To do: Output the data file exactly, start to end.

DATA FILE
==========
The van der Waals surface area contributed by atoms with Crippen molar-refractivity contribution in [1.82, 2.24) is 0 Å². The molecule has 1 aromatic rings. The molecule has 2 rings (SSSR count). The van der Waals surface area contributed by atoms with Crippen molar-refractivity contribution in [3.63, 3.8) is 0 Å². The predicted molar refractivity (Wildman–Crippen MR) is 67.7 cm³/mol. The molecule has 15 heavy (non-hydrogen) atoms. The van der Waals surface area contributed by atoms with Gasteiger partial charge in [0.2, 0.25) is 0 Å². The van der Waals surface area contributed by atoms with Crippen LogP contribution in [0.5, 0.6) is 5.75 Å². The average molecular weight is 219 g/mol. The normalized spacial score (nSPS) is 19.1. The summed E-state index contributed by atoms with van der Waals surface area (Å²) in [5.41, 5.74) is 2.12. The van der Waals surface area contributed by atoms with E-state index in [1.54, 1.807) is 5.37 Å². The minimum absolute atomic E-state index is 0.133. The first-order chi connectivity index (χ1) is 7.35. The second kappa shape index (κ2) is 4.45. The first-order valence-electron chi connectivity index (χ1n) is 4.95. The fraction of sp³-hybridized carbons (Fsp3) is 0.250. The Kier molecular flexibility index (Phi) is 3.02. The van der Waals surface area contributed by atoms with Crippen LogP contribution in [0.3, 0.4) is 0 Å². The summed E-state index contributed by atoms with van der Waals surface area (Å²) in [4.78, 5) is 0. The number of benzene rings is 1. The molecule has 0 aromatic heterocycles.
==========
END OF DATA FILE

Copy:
The van der Waals surface area contributed by atoms with Crippen molar-refractivity contribution in [1.82, 2.24) is 0 Å². The molecule has 1 aromatic rings. The molecule has 2 rings (SSSR count). The van der Waals surface area contributed by atoms with Crippen molar-refractivity contribution in [3.63, 3.8) is 0 Å². The predicted molar refractivity (Wildman–Crippen MR) is 67.7 cm³/mol. The molecule has 15 heavy (non-hydrogen) atoms. The van der Waals surface area contributed by atoms with Gasteiger partial charge in [0.2, 0.25) is 0 Å². The van der Waals surface area contributed by atoms with Crippen LogP contribution in [0.5, 0.6) is 5.75 Å². The average molecular weight is 219 g/mol. The normalized spacial score (nSPS) is 19.1. The summed E-state index contributed by atoms with van der Waals surface area (Å²) in [5.41, 5.74) is 2.12. The van der Waals surface area contributed by atoms with E-state index in [1.54, 1.807) is 5.37 Å². The minimum absolute atomic E-state index is 0.133. The first-order chi connectivity index (χ1) is 7.35. The second kappa shape index (κ2) is 4.45. The first-order valence-electron chi connectivity index (χ1n) is 4.95. The fraction of sp³-hybridized carbons (Fsp3) is 0.250. The Kier molecular flexibility index (Phi) is 3.02. The van der Waals surface area contributed by atoms with Crippen LogP contribution in [0.3, 0.4) is 0 Å². The summed E-state index contributed by atoms with van der Waals surface area (Å²) in [4.78, 5) is 0. The number of benzene rings is 1. The molecule has 0 aromatic heterocycles.